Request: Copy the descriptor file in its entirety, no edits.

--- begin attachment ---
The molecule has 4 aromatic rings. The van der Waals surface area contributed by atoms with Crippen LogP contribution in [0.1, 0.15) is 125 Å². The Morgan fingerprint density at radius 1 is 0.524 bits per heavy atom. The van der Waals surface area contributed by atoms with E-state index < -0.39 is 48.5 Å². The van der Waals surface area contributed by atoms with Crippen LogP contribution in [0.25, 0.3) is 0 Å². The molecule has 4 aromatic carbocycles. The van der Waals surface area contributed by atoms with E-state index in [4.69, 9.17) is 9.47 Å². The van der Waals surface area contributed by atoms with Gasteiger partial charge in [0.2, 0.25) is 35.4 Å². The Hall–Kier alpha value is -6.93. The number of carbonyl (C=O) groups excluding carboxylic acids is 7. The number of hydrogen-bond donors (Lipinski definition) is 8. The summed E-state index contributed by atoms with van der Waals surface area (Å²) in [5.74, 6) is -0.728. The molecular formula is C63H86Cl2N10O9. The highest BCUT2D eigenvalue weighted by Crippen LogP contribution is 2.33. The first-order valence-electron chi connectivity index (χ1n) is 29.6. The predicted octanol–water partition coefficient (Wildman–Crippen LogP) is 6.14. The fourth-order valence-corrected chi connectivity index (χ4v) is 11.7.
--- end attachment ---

The molecule has 4 aromatic rings. The van der Waals surface area contributed by atoms with Crippen LogP contribution in [0.1, 0.15) is 125 Å². The Morgan fingerprint density at radius 1 is 0.524 bits per heavy atom. The van der Waals surface area contributed by atoms with E-state index < -0.39 is 48.5 Å². The van der Waals surface area contributed by atoms with Crippen LogP contribution in [0.25, 0.3) is 0 Å². The molecule has 4 aromatic carbocycles. The van der Waals surface area contributed by atoms with E-state index in [4.69, 9.17) is 9.47 Å². The van der Waals surface area contributed by atoms with Gasteiger partial charge in [0.2, 0.25) is 35.4 Å². The Hall–Kier alpha value is -6.93. The number of carbonyl (C=O) groups excluding carboxylic acids is 7. The number of hydrogen-bond donors (Lipinski definition) is 8. The summed E-state index contributed by atoms with van der Waals surface area (Å²) in [5.74, 6) is -0.728. The molecular formula is C63H86Cl2N10O9. The highest BCUT2D eigenvalue weighted by Crippen LogP contribution is 2.33. The first-order valence-electron chi connectivity index (χ1n) is 29.6. The predicted octanol–water partition coefficient (Wildman–Crippen LogP) is 6.14. The fourth-order valence-corrected chi connectivity index (χ4v) is 11.7.